Amazingly enough the college baseball regular season will wrap up this weekend with conference tournaments getting started next week. As of now Baseball America projects both Michigan and Michigan State to make the field of 64 for the NCAA Baseball tournament. That said the Big Ten is very competitive at the top with 6 teams fighting for what will likely be 4 bids so the Spartans and Wolverines have to finish strong to get in the dance.
One of Michigan State’s best players Jordan Zimmerman leads the conference in hitting at .394 and is third in both on base and slugging percentage and has walked more than he has struck out. Zimmerman’s journey to MSU was indirect to say the least.
On the surface it would appear Zimmerman was a highly coveted recruit but that is not the case. Young ball players can learn quite a bit from the path Zimmerman traveled to East Lansing.
Zimmerman grew up in Mesa, Arizona a hot bed for professional and Division 1 baseball prospects. It just so happened that Zimmerman played shortstop the same position as 4 other top players in the area. Three of the prospects were drafted in MLB in rounds 2,3 and 5 out of high school and the fourth ended up at Arizona State. Zimmerman was overshadowed by these other players and wasn’t heavily recruited and ended up at Mesa Community College. The knock on Zimmerman at 5’11 and 170 pounds was that he was only a “singles” hitter (he hit .400 all 4 years on the high school varsity).
It was at Mesa CC that he was “discovered” by an MSU assistant coach who happened to be scouting another player but ended up offering Zimmerman a scholarship on the spot. Zimmerman credited off-field performance training for helping him improve his athleticism and strength (filling out his now 6’1 frame at 190 pounds) but all along he continued to do what he’d always done… Hit!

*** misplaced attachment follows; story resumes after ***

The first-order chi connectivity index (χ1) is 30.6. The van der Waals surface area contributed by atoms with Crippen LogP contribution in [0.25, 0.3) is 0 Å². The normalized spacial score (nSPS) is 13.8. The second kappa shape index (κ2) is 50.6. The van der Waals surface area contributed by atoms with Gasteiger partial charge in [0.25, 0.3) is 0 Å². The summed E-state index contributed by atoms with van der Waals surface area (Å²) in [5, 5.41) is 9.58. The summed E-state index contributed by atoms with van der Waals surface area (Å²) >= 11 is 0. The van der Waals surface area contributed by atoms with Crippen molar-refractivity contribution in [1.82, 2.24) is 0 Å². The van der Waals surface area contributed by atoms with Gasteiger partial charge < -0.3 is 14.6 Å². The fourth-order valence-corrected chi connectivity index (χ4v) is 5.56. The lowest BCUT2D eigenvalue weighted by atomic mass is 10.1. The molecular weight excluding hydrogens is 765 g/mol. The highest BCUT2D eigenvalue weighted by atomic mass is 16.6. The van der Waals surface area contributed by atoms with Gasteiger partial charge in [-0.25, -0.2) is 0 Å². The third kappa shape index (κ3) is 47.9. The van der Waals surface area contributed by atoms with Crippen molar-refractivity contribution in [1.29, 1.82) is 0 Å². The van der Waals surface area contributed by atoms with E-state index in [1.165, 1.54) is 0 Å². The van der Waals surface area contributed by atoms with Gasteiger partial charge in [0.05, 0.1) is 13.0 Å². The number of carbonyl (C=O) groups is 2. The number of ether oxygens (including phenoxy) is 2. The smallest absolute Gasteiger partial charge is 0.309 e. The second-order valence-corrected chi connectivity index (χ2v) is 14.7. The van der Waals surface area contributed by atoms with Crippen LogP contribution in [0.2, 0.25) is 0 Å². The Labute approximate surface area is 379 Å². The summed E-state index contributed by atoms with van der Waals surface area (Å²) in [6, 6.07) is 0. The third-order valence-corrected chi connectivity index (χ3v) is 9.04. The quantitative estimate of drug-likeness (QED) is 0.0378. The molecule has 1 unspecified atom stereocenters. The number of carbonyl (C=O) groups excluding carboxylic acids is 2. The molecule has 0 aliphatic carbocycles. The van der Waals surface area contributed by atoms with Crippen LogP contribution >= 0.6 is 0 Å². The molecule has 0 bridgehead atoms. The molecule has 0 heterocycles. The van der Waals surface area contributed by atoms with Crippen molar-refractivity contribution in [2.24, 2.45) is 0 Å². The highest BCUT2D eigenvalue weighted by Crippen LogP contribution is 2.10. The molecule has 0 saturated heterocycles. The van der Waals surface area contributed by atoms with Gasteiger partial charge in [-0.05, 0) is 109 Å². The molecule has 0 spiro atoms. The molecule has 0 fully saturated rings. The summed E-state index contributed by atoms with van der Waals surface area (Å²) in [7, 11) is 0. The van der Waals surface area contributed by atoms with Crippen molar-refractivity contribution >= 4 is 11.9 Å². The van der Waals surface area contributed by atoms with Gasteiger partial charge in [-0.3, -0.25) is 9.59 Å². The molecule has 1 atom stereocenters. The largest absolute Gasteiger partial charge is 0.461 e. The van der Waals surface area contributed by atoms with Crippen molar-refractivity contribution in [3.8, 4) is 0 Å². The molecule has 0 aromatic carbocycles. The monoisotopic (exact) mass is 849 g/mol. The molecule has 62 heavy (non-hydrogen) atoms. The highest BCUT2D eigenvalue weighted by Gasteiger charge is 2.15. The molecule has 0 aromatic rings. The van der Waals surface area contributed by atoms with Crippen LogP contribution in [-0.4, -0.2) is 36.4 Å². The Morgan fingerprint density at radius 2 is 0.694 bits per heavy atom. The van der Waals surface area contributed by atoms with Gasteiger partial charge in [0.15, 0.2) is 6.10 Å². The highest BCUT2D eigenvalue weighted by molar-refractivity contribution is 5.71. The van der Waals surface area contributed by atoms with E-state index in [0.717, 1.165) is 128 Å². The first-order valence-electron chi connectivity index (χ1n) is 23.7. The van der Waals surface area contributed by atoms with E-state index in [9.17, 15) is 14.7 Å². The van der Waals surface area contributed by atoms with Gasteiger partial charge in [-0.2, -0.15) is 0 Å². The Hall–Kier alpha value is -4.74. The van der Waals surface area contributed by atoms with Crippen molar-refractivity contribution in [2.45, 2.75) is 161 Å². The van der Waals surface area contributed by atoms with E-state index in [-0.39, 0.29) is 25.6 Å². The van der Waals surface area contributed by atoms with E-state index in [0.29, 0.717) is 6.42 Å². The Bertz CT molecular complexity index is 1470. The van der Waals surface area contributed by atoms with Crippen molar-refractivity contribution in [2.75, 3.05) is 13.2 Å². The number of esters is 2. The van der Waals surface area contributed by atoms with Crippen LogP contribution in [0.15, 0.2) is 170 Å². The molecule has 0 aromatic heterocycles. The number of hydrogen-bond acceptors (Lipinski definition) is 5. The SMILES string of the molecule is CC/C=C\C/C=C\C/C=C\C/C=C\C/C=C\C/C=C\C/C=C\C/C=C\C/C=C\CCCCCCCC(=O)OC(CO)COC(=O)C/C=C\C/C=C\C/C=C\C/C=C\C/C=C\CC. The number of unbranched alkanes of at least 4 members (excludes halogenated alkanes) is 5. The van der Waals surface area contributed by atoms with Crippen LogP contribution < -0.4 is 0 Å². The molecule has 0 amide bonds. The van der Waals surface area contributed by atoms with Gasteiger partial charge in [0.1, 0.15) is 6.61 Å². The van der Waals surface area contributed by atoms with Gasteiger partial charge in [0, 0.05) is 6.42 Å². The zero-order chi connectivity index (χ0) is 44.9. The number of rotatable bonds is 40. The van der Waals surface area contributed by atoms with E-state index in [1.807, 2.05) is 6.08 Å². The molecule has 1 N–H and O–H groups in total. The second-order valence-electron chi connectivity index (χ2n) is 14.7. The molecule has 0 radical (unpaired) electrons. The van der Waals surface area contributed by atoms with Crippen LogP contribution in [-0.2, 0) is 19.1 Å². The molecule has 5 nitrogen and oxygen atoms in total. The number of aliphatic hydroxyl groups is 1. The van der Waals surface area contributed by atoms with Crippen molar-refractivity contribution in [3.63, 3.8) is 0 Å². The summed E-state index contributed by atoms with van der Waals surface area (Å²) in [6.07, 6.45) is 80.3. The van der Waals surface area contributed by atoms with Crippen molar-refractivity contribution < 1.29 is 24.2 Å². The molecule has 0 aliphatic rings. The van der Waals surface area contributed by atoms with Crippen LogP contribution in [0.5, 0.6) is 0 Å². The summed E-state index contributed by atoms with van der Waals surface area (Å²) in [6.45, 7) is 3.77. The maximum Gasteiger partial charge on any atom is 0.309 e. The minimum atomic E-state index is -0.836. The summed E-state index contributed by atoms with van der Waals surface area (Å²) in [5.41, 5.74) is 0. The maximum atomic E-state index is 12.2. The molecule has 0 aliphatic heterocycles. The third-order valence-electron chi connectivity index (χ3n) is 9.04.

Zimmerman was simply overlooked through no fault of his own. Often the recruiting process is out of an athlete’s control. I wrote in the past how elite MLB athletes Paul Goldschmidt and Kevin Kiermaier were overlooked for years before they were finally “discovered.” The simple truth is recruiters and talent evaluators are human beings. They can only watch so many baseball games in person and sometimes they flat out miss guys!
Zimmerman never let up! He continued to hit the ball hard and it only took one pair of eyes to see the potential. You have to mentally prepare as if each playing opportunity is your time to be “discovered.” Because you never know who is watching and more importantly you don’t know what type of player they may be looking for.
It’s very possible scouts missed Zimmerman because he didn’t fit their mold of what a good hitter should be. Everyone covets power and he didn’t show that. There are 298 Division 1 baseball programs and they all missed this guy. He had to settle for playing at a CC but he never allowed that to deter him from developing his skills. There is always a spot for someone that can flat out hit the ball with authority even if it doesn’t travel over the fence. It may not have fit Zimmerman’s timeline but he kept working until someone had to take notice.
I am a great believer in luck, and I find the harder I work, the more I have of it.
I will wrap up with a tip I once received from famed baseball mental skills coach Harvey Dorfman.
I don’t care where you come from and it matters very little what you’ve done in the past. What matters to me is the person you bring here.
Tough and uncertain times don’t last and statistics are just numbers on paper what endures forever is the strength of your character. Allow that to be your driving force and you will ultimately become successful wherever you end up.